## 6. Conclusions

_{1}). Afterward, we analyze the strategy selection of accounting firms under the impact of the audit cost in strict audits (c

_{2}) and the fine after loose audits found by audit regulators (p

_{2}). In the end, we study the strategy selection of audit regulators under the impact of the active supervision cost (c

_{4}). The conclusions are summarized as follows.

## Author Contributions

## Funding

## Institutional Review Board Statement

## Informed Consent Statement

## Data Availability Statement

## Acknowledgments

## Conflicts of Interest

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Players | Parameter | Description |
---|---|---|

Listed internet companies | e_{1} | The revenue of listed internet companies under normal operation (the default is 0) |

k | The extra revenue from financial fraud | |

c_{1} | The rent-seeking cost of listed internet companies bribing accounting firms | |

p_{1} | The fine after the financial fraud is discovered by audit regulators | |

Accounting firms | r_{1} | The normal revenue from strict audits |

c_{1} | The extra revenue from loose audits (that is the bribe from listed internet companies) | |

c_{2} | The audit cost in strict audits | |

c_{3} | The audit cost in loose audits | |

p_{2} | The fine after loose audits is found by audit regulators | |

Audit regulators | c_{4} | The active supervision cost (the negative supervision cost defaults to 0) |

c_{1}+ p_{1}+ p_{2} | The active supervision revenue |

Three Parties | Accounting Firms | Audit Regulators | ||
---|---|---|---|---|

Active Supervision (z) | Negative Supervision (1 − z) | |||

Listed internet companies | Non-fraud (1 − x) | Strict audit (y) | (0, r_{1} − c_{2}, −c_{4}) | (0, r_{1} − c_{2}, 0) |

Loose audit (1 − y) | (0, r_{1} − c_{3} − p_{2}, p_{2} − c_{4}) | (0, r_{1} − c_{3}, 0) | ||

Financial Fraud (x) | Strict audit (y) | (k − p_{1}, r_{1} − c_{2}, c_{1} + p_{1} − c_{4}) | (k, r_{1} − c_{2}, 0) | |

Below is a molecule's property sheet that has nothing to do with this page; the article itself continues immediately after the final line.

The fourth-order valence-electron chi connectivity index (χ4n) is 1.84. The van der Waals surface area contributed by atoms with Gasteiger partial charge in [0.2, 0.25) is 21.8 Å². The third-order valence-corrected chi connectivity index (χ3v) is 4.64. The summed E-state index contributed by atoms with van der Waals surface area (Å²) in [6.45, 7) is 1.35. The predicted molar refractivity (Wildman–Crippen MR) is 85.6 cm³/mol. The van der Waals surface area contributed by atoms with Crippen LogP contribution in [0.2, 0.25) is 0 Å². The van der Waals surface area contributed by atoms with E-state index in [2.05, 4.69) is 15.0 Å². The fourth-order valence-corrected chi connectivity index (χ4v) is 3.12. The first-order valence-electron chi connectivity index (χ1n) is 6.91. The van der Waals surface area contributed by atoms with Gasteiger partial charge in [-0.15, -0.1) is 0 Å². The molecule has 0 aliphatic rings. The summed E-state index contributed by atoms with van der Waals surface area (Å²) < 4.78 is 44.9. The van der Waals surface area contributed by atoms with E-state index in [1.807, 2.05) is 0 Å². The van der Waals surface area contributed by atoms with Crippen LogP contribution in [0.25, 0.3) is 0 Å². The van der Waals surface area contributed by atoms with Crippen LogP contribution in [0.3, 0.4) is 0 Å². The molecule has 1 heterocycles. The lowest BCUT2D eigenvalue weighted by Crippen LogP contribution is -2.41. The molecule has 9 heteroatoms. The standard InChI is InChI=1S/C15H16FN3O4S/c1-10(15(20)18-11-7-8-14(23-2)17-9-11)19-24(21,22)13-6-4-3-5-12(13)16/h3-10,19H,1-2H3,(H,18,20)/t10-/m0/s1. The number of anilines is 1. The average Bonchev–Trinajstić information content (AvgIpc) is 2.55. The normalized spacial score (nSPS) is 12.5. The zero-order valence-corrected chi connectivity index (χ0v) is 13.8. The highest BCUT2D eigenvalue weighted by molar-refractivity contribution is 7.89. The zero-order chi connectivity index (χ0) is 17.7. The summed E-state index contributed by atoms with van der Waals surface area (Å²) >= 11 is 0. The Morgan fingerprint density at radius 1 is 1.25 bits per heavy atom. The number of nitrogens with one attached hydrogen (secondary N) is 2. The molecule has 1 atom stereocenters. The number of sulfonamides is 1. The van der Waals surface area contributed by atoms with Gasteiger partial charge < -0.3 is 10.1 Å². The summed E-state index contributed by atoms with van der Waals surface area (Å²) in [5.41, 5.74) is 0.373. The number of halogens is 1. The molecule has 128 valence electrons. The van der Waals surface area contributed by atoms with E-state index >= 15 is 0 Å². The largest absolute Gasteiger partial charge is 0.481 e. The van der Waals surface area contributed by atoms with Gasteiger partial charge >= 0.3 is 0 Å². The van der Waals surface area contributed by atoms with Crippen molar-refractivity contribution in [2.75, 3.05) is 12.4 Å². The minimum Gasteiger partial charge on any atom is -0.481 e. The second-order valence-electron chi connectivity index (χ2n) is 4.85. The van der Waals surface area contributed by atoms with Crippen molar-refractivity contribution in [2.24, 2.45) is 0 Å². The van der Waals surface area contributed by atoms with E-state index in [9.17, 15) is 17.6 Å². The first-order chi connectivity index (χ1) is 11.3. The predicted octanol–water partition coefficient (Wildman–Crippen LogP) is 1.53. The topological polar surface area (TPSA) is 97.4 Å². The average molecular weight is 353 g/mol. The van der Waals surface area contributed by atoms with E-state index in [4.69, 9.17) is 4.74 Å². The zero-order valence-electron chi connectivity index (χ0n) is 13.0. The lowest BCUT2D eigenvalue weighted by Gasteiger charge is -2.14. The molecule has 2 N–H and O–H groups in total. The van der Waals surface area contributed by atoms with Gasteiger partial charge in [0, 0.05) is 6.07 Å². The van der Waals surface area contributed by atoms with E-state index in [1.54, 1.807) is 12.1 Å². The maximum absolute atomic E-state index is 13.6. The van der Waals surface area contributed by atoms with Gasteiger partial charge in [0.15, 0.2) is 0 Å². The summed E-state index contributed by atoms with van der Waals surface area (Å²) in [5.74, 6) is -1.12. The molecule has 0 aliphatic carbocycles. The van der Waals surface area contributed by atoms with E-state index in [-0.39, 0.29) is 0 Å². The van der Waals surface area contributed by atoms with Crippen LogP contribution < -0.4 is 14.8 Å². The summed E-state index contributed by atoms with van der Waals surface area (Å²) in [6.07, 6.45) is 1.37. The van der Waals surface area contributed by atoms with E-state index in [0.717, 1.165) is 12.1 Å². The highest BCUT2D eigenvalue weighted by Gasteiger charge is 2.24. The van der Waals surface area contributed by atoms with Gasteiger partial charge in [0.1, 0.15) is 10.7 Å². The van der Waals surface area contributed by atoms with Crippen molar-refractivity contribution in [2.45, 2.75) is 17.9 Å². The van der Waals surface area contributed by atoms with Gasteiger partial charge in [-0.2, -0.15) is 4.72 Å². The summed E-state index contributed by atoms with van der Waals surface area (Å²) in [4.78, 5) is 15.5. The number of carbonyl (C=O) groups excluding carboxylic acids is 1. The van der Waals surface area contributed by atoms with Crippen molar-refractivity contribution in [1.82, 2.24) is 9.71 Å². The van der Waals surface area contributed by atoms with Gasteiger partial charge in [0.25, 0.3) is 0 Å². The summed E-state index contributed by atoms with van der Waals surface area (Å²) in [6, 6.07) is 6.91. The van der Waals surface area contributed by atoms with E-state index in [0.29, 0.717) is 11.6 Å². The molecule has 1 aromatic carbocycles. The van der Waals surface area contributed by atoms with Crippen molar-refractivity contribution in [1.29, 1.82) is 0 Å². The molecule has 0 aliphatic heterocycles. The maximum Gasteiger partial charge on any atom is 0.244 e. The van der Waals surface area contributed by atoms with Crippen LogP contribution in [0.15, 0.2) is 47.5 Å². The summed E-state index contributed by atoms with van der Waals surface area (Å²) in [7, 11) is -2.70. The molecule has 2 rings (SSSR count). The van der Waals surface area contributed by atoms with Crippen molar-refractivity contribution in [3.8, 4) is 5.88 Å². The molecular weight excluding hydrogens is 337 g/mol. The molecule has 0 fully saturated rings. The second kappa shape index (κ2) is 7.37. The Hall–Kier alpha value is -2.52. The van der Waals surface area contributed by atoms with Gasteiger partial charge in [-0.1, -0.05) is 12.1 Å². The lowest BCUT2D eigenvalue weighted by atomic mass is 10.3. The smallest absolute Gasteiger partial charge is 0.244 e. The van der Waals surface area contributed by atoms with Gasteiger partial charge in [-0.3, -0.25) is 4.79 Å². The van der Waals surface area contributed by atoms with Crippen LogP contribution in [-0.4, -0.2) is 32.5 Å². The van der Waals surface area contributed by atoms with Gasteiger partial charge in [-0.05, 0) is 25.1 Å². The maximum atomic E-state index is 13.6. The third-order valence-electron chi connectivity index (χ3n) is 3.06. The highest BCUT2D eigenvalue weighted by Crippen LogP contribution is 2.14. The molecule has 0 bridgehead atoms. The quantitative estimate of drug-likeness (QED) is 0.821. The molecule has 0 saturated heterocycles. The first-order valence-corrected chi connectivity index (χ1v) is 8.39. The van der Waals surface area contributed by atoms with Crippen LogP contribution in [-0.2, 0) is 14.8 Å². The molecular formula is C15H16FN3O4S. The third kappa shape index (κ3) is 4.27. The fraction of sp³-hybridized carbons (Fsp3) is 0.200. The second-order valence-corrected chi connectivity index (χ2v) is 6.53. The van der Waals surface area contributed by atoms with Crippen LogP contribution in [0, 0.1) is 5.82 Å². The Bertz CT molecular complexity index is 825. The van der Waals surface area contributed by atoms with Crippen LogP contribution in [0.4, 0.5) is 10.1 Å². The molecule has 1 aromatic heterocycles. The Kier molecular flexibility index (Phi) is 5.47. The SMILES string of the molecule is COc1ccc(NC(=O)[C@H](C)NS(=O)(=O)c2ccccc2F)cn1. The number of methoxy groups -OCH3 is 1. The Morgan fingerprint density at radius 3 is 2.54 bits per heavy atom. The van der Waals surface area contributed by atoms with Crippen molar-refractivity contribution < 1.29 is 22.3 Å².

Loose audit (1 − y) | (k − c_{1} − p_{1}, r_{1} + c_{1} − c_{3} − p_{2}, c_{1} + p_{1} + p_{2} − c_{4}) | (k − c_{1}, r_{1} + c_{1} − c_{3}, 0) |

Equilibrium Point | Eigenvalues $\left({\mathit{\lambda}}_{1},{\mathit{\lambda}}_{2},{\mathit{\lambda}}_{3}\right)$ | Symbols of $\left({\mathit{\lambda}}_{1},{\mathit{\lambda}}_{2},{\mathit{\lambda}}_{3}\right)$ | Stability |
---|---|---|---|

C(0, 0, 1) | (k − p_{1} − c_{1}, c_{3} − c_{2} + p_{2}, c_{4} − p_{2}) | $-,+,-$ | Instability |

D(0, 1, 1) | (k − p_{1}, − c_{3} + c_{2} − p_{2}, c_{4}) | $-,+,+$ | Instability |

F(1, 0, 1) | (c_{1} + p_{1} − k, − c_{1} − c_{2} + c_{3} + p_{2}, c_{4} − c_{1} − p_{1} − p_{2}) | $-,-,-$ | ESS |

G(1, 1, 1) | (p_{1} − k, c_{1} + c_{2} − c_{3} − p_{2}, c_{4} − c_{1} − p_{1}) | $-,+,-$ | Instability |

Parameters | k | p_{1} | p_{2} | c_{1} | c_{2} | c_{3} | c_{4} |
---|---|---|---|---|---|---|---|

Initial values | 18 | 5 | 3 | 8 | 12 | 2 | 2 |

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**MDPI and ACS Style**

Wu, B.; Yang, J.; Fu, G.; Zhang, M.
The Strategy Selection in Financial Fraud and Audit Supervision: A Study Based on a Three-Party Evolutionary Game Model. *Systems* **2022**, *10*, 173.
https://doi.org/10.3390/systems10050173

**AMA Style**

Wu B, Yang J, Fu G, Zhang M.
The Strategy Selection in Financial Fraud and Audit Supervision: A Study Based on a Three-Party Evolutionary Game Model. *Systems*. 2022; 10(5):173.
https://doi.org/10.3390/systems10050173

**Chicago/Turabian Style**

Wu, Binghui, Jing Yang, Guanhao Fu, and Mengjiao Zhang.
2022. "The Strategy Selection in Financial Fraud and Audit Supervision: A Study Based on a Three-Party Evolutionary Game Model" *Systems* 10, no. 5: 173.
https://doi.org/10.3390/systems10050173